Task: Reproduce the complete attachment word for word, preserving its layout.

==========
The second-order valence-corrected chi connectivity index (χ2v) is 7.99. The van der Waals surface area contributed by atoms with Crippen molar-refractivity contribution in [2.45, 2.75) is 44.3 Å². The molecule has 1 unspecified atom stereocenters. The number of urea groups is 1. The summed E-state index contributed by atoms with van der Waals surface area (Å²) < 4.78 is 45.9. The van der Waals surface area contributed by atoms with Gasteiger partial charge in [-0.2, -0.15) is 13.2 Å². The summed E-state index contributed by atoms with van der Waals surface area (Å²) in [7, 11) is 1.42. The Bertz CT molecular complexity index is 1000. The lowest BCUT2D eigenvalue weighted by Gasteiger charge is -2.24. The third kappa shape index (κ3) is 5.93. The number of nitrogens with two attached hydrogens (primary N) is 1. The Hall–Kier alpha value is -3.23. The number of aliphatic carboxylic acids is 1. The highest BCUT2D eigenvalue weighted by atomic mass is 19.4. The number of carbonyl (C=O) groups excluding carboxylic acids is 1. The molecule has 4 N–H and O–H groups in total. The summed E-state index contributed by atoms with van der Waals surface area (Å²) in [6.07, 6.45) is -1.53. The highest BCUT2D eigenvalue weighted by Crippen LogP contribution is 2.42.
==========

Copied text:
The second-order valence-corrected chi connectivity index (χ2v) is 7.99. The van der Waals surface area contributed by atoms with Crippen molar-refractivity contribution in [2.45, 2.75) is 44.3 Å². The molecule has 1 unspecified atom stereocenters. The number of urea groups is 1. The summed E-state index contributed by atoms with van der Waals surface area (Å²) < 4.78 is 45.9. The van der Waals surface area contributed by atoms with Gasteiger partial charge in [-0.2, -0.15) is 13.2 Å². The summed E-state index contributed by atoms with van der Waals surface area (Å²) in [7, 11) is 1.42. The Bertz CT molecular complexity index is 1000. The lowest BCUT2D eigenvalue weighted by Gasteiger charge is -2.24. The third kappa shape index (κ3) is 5.93. The number of nitrogens with two attached hydrogens (primary N) is 1. The Hall–Kier alpha value is -3.23. The number of aliphatic carboxylic acids is 1. The highest BCUT2D eigenvalue weighted by atomic mass is 19.4. The number of carbonyl (C=O) groups excluding carboxylic acids is 1. The molecule has 4 N–H and O–H groups in total. The summed E-state index contributed by atoms with van der Waals surface area (Å²) in [6.07, 6.45) is -1.53. The highest BCUT2D eigenvalue weighted by Crippen LogP contribution is 2.42.